Back to square 1.
    Humph. Looks like I have to do more thinking.

  14. #14
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    Quote Originally Posted by Jumbotron View Post
    Humph. Looks like I have to do more thinking.
    There is a guy who parks in my bike cage who also commutes year round. He has a belt drive IGH Cube. I left my business card on his bike and asked him to call me. If he does, I will find out what he thinks about that bike in the winter, and will report back. He rides every single day so he should have some useful info for all of us.
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  15. #15
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    Quote Originally Posted by mtnbkrmike View Post
    There is a guy who parks in my bike cage who also commutes year round. He has a belt drive IGH Cube. I left my business card on his bike and asked him to call me. If he does, I will find out what he thinks about that bike in the winter, and will report back. He rides every single day so he should have some useful info for all of us.
    Great idea--hope he gets back to you.

    I've been thinking about what count as "extreme weather conditions." Where I live, I get maybe 10-15 weeks where I'm commuting as low as 0-5 degrees F, but usually it's more like 10-15 degrees, plus snow and salt. Even if a belt and IGH aren't great with that, it might still be worth sucking it up to get the advantages for the rest of the year.

  16. #16
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    Well, closing my own loop, at least: I took the plunge and ordered up a Breezer Beltway 8 (2017, NOS). It checks off all the boxes. Not the best components by a longshot, which doesn't bother me in part because, not being able to leave well enough alone, I'm going to convert it to drop bars.

  17. #17
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    Quote Originally Posted by Jumbotron View Post
    Well, closing my own loop, at least: I took the plunge and ordered up a Breezer Beltway 8 (2017, NOS). It checks off all the boxes. Not the best components by a longshot, which doesn't bother me in part because, not being able to leave well enough alone, I'm going to convert it to drop bars.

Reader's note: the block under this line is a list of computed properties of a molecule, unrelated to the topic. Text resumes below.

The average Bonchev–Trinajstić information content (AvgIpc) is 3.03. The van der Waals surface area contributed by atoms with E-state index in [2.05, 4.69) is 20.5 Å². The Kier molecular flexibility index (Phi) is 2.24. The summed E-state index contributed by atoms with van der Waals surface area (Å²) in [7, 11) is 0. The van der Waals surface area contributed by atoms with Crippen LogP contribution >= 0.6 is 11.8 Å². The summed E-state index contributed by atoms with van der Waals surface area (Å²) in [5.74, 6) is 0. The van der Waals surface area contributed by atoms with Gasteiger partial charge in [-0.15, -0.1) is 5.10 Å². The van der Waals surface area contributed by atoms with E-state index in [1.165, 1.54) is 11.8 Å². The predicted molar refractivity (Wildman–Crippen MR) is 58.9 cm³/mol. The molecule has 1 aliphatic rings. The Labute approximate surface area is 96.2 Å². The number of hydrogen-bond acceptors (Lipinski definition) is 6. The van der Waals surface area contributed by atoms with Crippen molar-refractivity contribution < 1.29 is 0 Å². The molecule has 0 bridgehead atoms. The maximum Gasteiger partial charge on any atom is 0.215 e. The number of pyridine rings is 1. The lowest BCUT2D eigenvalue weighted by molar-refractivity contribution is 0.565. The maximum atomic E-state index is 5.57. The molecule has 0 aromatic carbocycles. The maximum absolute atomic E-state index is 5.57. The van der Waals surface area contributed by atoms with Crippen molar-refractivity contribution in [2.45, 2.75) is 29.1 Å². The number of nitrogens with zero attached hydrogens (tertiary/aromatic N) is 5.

NICE. Congrats. Keep us posted.

    As I reported in another thread, I'm going to stick with the tried and true for cold weather riding. I'm going with a 2020 Unit frame, a Chromag cockpit, a Chromag seat post and QR clamp, an SLX 11 speed drivetrain and brakes, the yet to be released Kahva studded tires (which are replacing the Nicotines), some Fluid Film and some Ride Wrap.

    Hoping it will be a sensible but fun daily winter commuter.
    2020 Kona Unit
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  18. #18
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    Iím currently looking at the Orbea Vector Drop LTD, and the BMC Alpenchallenge 01 one...also considering the BMC Alpenchallenge 02 One
    https://www.orbea.com/us-en/bicycles...ector-drop-ltd

  19. #19
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    Quote Originally Posted by Jumbotron View Post
    Iím starting to look for a new commuter, and narrowing it down to a few options. Any why not let mtbr weigh in, I figure?


    Requirements Iím committed to, so donít bother trying to talk me out of these (Oh who am I kidding, it'll probably happen anyway!): (1) belt drive. (2) gears, probably eight. (3) disc brakes, (4) able to take fenders (so no Bad Boy 1, sadly). (5) looks awesome. (6) keeping it simple and trying to avoid stuff I donít need (dynamo hubs, electronic doodads and whatnots).



    óSpot Acme. Like the Canyon, they at least used to make a cheaper model with an 8-speed hub. I donít really need 11 for what I ride. Look sweet, but not as crazy as the Canyon. Dynamo hub which Iíd never use. https://spotbrand.com/collections/ci...29011389874210
    If you do a post history, I went down the path of the belt drive a few years back. Spot Brand is a fantastic company. If you're not committed to "brand new" SPOT made "Steel" bikes.




    Group 3: secret other options that havenít occurred to me.
    Someone else mentioned the Breezer Beltway. The Breezer Beltway received A LOT of positive reviews and was acknowledged as a "commuting bike of the year" several times over.

    That all said, let me the only person to the "secret option" that no one else has suggested and would meet all your requirements AND some you haven't mentioned and look completely sweet:

    Cafe Moto Go!

    Attached Thumbnails Attached Thumbnails Help me pick my new commuter-cafemoto.jpg  


  20. #20
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    Quote Originally Posted by griz View Post
    Iím currently looking at the Orbea Vector Drop LTD, and the BMC Alpenchallenge 01 one...also considering the BMC Alpenchallenge 02 One
    https://www.orbea.com/us-en/bicycles...ector-drop-ltd
    Man, Orbea's bikes are just hot!